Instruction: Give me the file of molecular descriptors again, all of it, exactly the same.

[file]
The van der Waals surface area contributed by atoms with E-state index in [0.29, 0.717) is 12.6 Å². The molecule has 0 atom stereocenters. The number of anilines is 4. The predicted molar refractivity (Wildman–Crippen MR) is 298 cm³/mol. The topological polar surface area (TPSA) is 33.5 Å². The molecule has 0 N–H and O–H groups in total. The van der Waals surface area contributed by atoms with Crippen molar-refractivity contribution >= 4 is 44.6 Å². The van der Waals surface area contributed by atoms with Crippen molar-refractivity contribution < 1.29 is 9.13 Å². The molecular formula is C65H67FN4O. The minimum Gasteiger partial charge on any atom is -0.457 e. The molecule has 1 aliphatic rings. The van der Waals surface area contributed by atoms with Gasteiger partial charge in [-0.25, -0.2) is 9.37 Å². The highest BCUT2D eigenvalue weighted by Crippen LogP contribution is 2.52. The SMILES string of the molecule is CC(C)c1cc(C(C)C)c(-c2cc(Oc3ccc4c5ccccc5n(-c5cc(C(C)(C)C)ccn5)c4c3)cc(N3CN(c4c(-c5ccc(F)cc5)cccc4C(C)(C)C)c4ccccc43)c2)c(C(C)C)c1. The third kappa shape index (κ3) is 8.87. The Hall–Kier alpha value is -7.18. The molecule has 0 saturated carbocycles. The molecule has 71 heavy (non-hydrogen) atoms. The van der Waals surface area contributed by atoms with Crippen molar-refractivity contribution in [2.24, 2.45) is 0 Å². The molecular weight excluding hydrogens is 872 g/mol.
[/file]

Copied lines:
The van der Waals surface area contributed by atoms with E-state index in [0.29, 0.717) is 12.6 Å². The molecule has 0 atom stereocenters. The number of anilines is 4. The predicted molar refractivity (Wildman–Crippen MR) is 298 cm³/mol. The topological polar surface area (TPSA) is 33.5 Å². The molecule has 0 N–H and O–H groups in total. The van der Waals surface area contributed by atoms with Crippen molar-refractivity contribution >= 4 is 44.6 Å². The van der Waals surface area contributed by atoms with Crippen molar-refractivity contribution < 1.29 is 9.13 Å². The molecular formula is C65H67FN4O. The minimum Gasteiger partial charge on any atom is -0.457 e. The molecule has 1 aliphatic rings. The van der Waals surface area contributed by atoms with Gasteiger partial charge in [-0.25, -0.2) is 9.37 Å². The highest BCUT2D eigenvalue weighted by Crippen LogP contribution is 2.52. The SMILES string of the molecule is CC(C)c1cc(C(C)C)c(-c2cc(Oc3ccc4c5ccccc5n(-c5cc(C(C)(C)C)ccn5)c4c3)cc(N3CN(c4c(-c5ccc(F)cc5)cccc4C(C)(C)C)c4ccccc43)c2)c(C(C)C)c1. The third kappa shape index (κ3) is 8.87. The Hall–Kier alpha value is -7.18. The molecule has 0 saturated carbocycles. The molecule has 71 heavy (non-hydrogen) atoms. The van der Waals surface area contributed by atoms with Crippen molar-refractivity contribution in [2.24, 2.45) is 0 Å². The molecular weight excluding hydrogens is 872 g/mol.